In most years, a film or two tend to set themselves apart from the pack making the winner more easily predictable. This is not one of those years.
It seems as though 5 or 6 of the nominated films listed above can feasibly make a run at the top award.
Jordan Peele’s debut feature, Get Out, is a satirical, terrifying and thought provoking film that blends social critique with an entertaining plot, making it one of the most popular films of the year amongst fans.
Lady Bird and Call Me by Your Name, coming-of-age films that hit audiences right in the feels, made us want to hug our mothers and spend a summer in an Italian villa.
The Shape of Water is a visual masterpiece, and Sally Hawkins shines in a career defining performance.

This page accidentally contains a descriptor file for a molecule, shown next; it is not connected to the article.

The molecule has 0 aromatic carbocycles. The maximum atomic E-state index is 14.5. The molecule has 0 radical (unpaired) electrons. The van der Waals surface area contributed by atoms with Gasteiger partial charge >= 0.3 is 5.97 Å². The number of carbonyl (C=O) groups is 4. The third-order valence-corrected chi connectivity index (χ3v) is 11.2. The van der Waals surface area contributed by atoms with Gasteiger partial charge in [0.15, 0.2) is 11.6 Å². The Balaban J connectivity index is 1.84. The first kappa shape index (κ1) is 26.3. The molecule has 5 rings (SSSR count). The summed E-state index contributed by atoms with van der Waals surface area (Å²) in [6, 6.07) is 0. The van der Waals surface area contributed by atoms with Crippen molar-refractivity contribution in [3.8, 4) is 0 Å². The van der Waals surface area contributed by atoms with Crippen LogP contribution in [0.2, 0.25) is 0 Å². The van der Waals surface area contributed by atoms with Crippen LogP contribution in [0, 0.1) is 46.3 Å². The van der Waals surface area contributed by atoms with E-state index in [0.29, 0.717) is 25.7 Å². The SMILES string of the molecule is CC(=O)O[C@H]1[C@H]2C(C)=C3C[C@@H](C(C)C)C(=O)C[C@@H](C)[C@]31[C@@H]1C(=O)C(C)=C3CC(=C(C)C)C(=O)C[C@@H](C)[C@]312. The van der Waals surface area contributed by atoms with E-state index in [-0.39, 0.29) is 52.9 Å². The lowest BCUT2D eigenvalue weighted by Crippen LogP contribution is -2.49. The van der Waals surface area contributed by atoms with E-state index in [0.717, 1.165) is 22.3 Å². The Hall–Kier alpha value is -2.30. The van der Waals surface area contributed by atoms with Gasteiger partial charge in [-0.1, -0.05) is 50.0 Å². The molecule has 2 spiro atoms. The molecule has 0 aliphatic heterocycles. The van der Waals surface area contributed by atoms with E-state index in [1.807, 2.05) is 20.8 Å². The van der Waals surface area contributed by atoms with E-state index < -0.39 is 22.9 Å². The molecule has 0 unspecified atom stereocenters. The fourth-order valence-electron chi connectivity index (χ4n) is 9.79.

Daniel Day-Lewis stole the show yet again in Phantom Thread, and Christopher Nolan crafted Dunkirk, a war-filled epic that will go down in history.
While these all have a fighting chance, I have my pick, and it’s Three Billboards Outside Ebbing, Missouri. Everyone involved in this movie brought everything they had to the table.
All of the performances are terrific, Martin Mcdonough’s filmmaking is on a different level and the script is intricate and divisive enough to pique the interest of the academy. For these reasons, I believe it will walk away with best picture.

Director:

The Shape of Water, Guillermo del Toro
Dunkirk, Christopher Nolan
Get Out, Jordan Peele
Lady Bird, Greta Gerwig
Phantom Thread, Paul Thomas Anderson

The best director nominees feature a fascinating group of filmmakers.